From the   by Laurie J. Schmidt
May 18, 2001
A severe drought combined with poor soil conservation practices can lead to extreme topsoil erosion, with devastating effects on the land. This is just what happened in the Great Plains region of the U.S. during the 1930s Dust Bowl years.

Asian dust over California
A dust storm that originated near the Mongolia-China border on April 10, 2001, made its way across the Pacific to the U.S., sprawling from Canada to the Southwest and as far east as the Great Lakes. Although Asian dust storms occur every year, a drought in China and Mongolia, along with abnormally strong winds, provided ideal conditions for global dust travel in 2001. Click here for more information.

Dust storm over Canary Islands
Dust storm over the Canary Islands Click here for more information (will open in a new window).

Fires across the Sahel
Fires (shown as red dots) smoulder throughout the Sahel, March 2, 2001. Click here for more information.

For related information, visit:
Droughts Aggravated by Dust in the Wind News Release from the Earth Observatory
Drought from the Earth Obervatory

SeaWiFS and TOMS data products are distributed through the Goddard Space Flight Center DAAC (now named the GSFC Earth Sciences DAAC). (A new browser window will open.)

In May 1934, a cloud of topsoil from the Great Plains blanketed the eastern U.S. as far as 2,400 km (1,500 miles) away. In 1935, the U.S. established the Soil Conservation Service to promote good soil management practices. But according to some experts, this is not enough. Human-accelerated soil erosion continues to occur because much of the Great Plains is suited to moderate grazing rather than farming. And in 1975, the Council of Agricultural Science and Technology warned that severe drought in the Great Plains could trigger another Dust Bowl.

Dust Storm
A wall of dust approaches a Kansas town, as shown in "Effect of Dust Storms on Health," U.S. Public Health Service, Reprint No. 1707 from the Public Health Reports 50(40) October 4, 1935. (Image courtesy of the NOAA Photo Library. A new browser window will open.)

In semiarid grasslands, such as the Sahel region, dust storms are often generated where the ground has been stripped of vegetative cover by cultivation or grazing. The path of dust from a single desert storm can be traced as far as 4,000 km (2,500 miles).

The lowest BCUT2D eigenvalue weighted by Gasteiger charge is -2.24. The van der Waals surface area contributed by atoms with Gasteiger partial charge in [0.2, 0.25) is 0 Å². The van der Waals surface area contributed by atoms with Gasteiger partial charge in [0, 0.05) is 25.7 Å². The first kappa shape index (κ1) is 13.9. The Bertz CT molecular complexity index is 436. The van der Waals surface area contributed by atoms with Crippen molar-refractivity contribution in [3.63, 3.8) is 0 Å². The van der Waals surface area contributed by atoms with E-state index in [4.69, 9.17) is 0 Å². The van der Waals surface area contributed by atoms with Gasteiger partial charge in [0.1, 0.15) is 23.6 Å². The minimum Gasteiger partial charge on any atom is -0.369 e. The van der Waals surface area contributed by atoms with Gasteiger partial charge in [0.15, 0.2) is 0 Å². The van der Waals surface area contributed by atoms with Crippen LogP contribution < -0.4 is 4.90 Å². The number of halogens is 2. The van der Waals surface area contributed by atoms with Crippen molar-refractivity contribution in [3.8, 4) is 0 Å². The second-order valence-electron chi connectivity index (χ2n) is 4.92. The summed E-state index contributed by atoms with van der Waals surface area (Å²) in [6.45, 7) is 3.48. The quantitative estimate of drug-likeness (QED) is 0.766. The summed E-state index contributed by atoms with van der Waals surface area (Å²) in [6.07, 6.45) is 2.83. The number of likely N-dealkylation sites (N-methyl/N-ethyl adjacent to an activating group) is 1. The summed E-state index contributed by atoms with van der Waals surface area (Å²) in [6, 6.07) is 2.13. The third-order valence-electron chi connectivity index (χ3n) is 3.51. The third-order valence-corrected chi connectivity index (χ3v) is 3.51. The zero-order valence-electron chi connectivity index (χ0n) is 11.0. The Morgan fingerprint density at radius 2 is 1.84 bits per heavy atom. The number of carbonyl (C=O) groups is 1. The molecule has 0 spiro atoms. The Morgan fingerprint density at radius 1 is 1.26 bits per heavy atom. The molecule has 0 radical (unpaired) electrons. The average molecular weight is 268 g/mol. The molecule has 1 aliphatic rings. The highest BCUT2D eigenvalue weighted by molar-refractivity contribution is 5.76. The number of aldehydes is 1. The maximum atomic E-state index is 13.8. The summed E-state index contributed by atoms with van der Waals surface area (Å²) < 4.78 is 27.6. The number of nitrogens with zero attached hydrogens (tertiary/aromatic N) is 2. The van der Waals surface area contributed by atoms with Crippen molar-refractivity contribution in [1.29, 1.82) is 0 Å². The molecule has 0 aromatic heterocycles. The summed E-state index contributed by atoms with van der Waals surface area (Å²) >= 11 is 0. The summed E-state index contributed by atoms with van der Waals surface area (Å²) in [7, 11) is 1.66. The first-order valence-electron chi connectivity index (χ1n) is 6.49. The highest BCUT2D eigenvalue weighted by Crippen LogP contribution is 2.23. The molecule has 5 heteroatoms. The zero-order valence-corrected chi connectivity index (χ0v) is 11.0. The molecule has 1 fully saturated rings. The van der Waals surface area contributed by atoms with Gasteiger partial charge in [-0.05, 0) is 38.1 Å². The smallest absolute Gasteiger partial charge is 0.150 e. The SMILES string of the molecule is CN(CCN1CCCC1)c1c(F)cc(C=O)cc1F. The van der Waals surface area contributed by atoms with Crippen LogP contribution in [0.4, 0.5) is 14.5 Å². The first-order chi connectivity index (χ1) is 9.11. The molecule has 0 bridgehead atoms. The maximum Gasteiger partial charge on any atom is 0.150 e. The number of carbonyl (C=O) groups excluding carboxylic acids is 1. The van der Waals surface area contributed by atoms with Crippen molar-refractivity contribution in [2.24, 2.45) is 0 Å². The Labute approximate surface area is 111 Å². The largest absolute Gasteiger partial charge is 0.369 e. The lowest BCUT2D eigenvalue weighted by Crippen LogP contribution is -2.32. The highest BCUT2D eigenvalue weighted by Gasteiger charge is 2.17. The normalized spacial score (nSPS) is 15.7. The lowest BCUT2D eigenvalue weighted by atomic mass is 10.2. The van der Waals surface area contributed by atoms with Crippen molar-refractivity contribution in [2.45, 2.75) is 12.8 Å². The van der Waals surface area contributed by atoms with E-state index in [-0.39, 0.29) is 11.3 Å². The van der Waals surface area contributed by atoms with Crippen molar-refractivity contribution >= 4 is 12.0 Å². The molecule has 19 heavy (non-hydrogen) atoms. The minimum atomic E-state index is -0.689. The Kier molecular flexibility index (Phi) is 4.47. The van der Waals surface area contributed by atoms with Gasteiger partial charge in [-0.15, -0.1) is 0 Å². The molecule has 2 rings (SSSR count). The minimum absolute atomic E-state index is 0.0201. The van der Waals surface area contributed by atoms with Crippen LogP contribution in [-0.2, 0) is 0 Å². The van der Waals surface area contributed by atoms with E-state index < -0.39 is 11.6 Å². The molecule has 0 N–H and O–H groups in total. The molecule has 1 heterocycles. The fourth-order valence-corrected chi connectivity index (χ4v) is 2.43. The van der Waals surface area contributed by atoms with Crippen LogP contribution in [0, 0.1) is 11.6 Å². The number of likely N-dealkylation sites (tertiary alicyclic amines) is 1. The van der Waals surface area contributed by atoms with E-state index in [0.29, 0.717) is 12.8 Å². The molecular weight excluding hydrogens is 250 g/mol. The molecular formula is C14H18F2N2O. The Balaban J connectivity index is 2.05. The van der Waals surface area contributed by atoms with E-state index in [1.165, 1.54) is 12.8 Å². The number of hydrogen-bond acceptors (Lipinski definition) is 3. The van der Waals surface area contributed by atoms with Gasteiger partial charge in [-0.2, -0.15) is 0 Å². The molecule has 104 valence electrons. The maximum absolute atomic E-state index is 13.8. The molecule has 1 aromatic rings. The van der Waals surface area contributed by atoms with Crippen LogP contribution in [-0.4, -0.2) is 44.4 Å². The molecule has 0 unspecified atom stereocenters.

August 1984 Vegetation Anomaly, Africa
West Sahel countries appear in yellow. (Image courtesy of the Africa Data Dissemination Service from the USGS. A new browser window will open.)
The Sahel, or Sahelian Zone, lies south of the Sahara Desert in North Africa. This dry savanna environment is particularly prone to devastating drought years. Typically, several years of abnormally low rainfall alternate with several successive years of average or higher-than-average rainfall. But since the late 1960s, the Sahel has endured an extensive and severe drought.

Desertification occurs when land surfaces are transformed by human activities, including overgrazing, deforestation, surface land mining, and poor irrigation techniques, during a natural time of drought. Desertification in the Sahel can largely be attributed to greatly increased numbers of humans and their grazing cattle.

Most overgrazing is caused by excessive numbers of livestock feeding too long in a particular area. Extreme overgrazing compacts the soil and diminishes its capacity to hold water, and exposes the soil to erosion.

Although the relationship between drought and human influences is complex, desertification can be successfully mitigated if financial resources are available. But exploding population growth in developing African nations means that pressures on the land there will continue to intensify.

Dregne, H.E. 1986. Desertification of arid lands. Physics of Desertification. Accessed April 19, 2001.

Koohafkan, A.P. 1996. Desertification, drought and their consequences. SD Dimensions. Accessed April 19, 2001.